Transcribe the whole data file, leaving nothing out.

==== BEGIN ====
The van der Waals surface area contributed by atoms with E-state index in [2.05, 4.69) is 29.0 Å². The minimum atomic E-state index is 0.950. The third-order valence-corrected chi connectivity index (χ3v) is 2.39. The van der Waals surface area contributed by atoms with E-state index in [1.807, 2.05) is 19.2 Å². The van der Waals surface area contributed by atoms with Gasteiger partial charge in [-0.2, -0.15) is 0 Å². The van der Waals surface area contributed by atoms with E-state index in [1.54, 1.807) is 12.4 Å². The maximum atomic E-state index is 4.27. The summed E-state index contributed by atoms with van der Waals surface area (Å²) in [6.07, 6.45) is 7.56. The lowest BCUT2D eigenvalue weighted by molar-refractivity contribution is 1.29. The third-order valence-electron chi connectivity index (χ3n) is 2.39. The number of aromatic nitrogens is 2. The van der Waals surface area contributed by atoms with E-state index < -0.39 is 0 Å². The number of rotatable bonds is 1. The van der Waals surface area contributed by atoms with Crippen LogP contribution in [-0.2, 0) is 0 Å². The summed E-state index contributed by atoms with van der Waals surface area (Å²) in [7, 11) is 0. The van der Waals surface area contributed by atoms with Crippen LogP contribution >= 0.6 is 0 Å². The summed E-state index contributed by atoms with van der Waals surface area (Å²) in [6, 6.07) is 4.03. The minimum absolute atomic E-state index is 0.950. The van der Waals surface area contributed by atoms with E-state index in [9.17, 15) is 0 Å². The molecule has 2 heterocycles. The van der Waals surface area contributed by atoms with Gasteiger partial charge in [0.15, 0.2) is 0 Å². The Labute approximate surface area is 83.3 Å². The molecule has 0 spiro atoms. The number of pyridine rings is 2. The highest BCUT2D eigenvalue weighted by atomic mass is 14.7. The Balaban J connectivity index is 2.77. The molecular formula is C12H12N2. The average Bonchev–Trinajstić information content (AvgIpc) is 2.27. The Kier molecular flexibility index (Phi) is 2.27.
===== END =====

The van der Waals surface area contributed by atoms with E-state index in [2.05, 4.69) is 29.0 Å². The minimum atomic E-state index is 0.950. The third-order valence-corrected chi connectivity index (χ3v) is 2.39. The van der Waals surface area contributed by atoms with E-state index in [1.807, 2.05) is 19.2 Å². The van der Waals surface area contributed by atoms with Gasteiger partial charge in [-0.2, -0.15) is 0 Å². The van der Waals surface area contributed by atoms with E-state index in [1.54, 1.807) is 12.4 Å². The maximum atomic E-state index is 4.27. The summed E-state index contributed by atoms with van der Waals surface area (Å²) in [6.07, 6.45) is 7.56. The lowest BCUT2D eigenvalue weighted by molar-refractivity contribution is 1.29. The third-order valence-electron chi connectivity index (χ3n) is 2.39. The number of aromatic nitrogens is 2. The van der Waals surface area contributed by atoms with E-state index < -0.39 is 0 Å². The number of rotatable bonds is 1. The van der Waals surface area contributed by atoms with Crippen LogP contribution in [-0.2, 0) is 0 Å². The summed E-state index contributed by atoms with van der Waals surface area (Å²) in [7, 11) is 0. The van der Waals surface area contributed by atoms with Crippen LogP contribution >= 0.6 is 0 Å². The summed E-state index contributed by atoms with van der Waals surface area (Å²) in [6, 6.07) is 4.03. The minimum absolute atomic E-state index is 0.950. The van der Waals surface area contributed by atoms with E-state index in [9.17, 15) is 0 Å². The molecule has 2 heterocycles. The van der Waals surface area contributed by atoms with Gasteiger partial charge in [0.15, 0.2) is 0 Å². The Labute approximate surface area is 83.3 Å². The molecule has 0 spiro atoms. The number of pyridine rings is 2. The highest BCUT2D eigenvalue weighted by atomic mass is 14.7. The Balaban J connectivity index is 2.77. The molecular formula is C12H12N2. The average Bonchev–Trinajstić information content (AvgIpc) is 2.27. The Kier molecular flexibility index (Phi) is 2.27.